Basic and diluted net loss per common share

 

$

(1.63)

 

$

(1.54)

 

Basic and diluted weighted average common shares outstanding

 

 

52,891

 

 

50,602

 

 

See accompanying Notes to Unaudited Consolidated Financial Statements.

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Table of Contents

C LOVIS ONCOLOGY, INC.

Consolidated  Balance  S heets

(Unaudited)

(In thousands, except for share amounts)

 

 

 

 

 

 

 

 

 

 

 

March 31, 

 

December 31, 

 

 

    

2019

    

2018

 

 

 

 

 

 

 

 

 

ASSETS

 

 

  

 

 

  

 

Current assets:

 

 

  

 

 

  

 

Cash and cash equivalents

 

$

123,308

 

$

221,876

 

Accounts receivable, net

 

 

16,096

 

 

12,889

 

Inventories, net

 

 

24,986

 

 

27,072

 

Available-for-sale securities

 

 

283,474

 

 

298,270

 

Prepaid research and development expenses

 

 

3,761

 

 

3,579

 

Other current assets

 

 

15,452

 

 

8,613

 

Total current assets

 

 

467,077

 

 

572,299

 

Inventories

 

 

114,996

 

 

113,908

 

Deposit on inventory

 

 

12,350

 

 

12,350

 

Property and equipment, net

 

 

16,193

 

 

26,524

 

Right-of-use assets, net

 

 

23,919

 

 

 —

 

Intangible assets, net

 

 

65,810

 

 

51,930

 

Goodwill

 

 

63,074

 

 

63,074

 

Other assets

 

 

21,198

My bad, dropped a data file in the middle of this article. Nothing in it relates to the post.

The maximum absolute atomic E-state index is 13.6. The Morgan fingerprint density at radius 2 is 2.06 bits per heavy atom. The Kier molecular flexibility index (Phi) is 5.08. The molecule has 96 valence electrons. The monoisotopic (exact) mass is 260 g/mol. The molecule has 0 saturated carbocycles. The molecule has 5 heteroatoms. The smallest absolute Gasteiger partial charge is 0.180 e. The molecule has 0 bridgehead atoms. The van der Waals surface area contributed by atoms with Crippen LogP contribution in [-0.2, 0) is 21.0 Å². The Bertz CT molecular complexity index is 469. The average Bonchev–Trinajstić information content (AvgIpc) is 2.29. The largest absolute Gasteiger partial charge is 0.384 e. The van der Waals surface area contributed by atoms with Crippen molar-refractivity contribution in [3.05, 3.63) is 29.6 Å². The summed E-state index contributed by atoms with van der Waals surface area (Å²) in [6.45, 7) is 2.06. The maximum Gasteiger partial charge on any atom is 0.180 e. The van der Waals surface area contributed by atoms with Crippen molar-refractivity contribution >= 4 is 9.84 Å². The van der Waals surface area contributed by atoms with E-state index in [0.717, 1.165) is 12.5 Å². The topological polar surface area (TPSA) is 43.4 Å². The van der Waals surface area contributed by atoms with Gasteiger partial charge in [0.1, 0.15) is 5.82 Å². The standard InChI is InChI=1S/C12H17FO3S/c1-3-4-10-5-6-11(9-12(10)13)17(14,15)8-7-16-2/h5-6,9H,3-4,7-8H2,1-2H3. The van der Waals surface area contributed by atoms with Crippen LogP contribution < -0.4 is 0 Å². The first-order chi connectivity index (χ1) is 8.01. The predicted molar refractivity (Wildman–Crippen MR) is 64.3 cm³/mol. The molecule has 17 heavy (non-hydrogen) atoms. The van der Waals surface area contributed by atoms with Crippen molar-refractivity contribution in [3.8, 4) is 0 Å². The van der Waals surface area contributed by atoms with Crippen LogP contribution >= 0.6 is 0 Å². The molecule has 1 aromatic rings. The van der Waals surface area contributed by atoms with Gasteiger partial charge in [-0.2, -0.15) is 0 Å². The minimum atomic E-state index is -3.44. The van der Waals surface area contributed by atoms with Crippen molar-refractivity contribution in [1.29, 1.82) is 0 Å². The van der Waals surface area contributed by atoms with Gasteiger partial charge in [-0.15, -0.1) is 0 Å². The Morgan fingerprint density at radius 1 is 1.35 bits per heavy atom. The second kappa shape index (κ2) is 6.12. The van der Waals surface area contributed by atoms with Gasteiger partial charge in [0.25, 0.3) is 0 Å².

23,475

 

Total assets

 

$

784,617

 

$

863,560

 

LIABILITIES AND STOCKHOLDERS' EQUITY

 

 

  

 

 

  

 

Current liabilities:

 

 

  

 

 

  

 

Accounts payable

 

$

43,288

 

$

28,517

 

Accrued research and development expenses

 

 

33,303

 

 

29,676

 

Lease liabilities

 

 

4,253

 

 

 —

 

Other accrued expenses

 

 

25,578

 

 

67,556

 

Total current liabilities

 

 

106,422

 

 

125,749

 

Long-term lease liabilities - less current portion

 

 

26,047

 

 

 —

 

Convertible senior notes

 

 

576,003

 

 

575,470

 

Other long-term liabilities

 

 

1,294

 

 

15,872

 

Total liabilities

 

 

709,766

 

 

717,091

 

Commitments and contingencies (Note 15)

 

 

  

 

 

  

 

Stockholders' equity:

 

 

  

 

 

  

 

Preferred stock, par value $0.001 per share; 10,000,000 shares authorized, no shares issued and outstanding at March 31, 2019 and December 31, 2018

 

 

 —

 

 

 —

 

Common stock, $0.001 par value per share, 100,000,000 shares authorized at March 31, 2019 and December 31, 2018; 52,994,050 and 52,797,516 shares issued and outstanding at March 31, 2019 and December 31, 2018 respectively

 

 

53

 

 

53

 

Additional paid-in capital

 

 

2,048,875

 

 

2,034,142

 

Accumulated other comprehensive loss

 

 

(44,564)

 

 

(44,634)

 

Accumulated deficit

 

 

(1,929,513)

 

 

(1,843,092)

 

Total stockholders' equity

 

 

74,851

 

 

146,469

 

Total liabilities and stockholders' equity

 

$

784,617

 

$

863,560

 

 

See accompanying Notes to Unaudited Consolidated Financial Statements.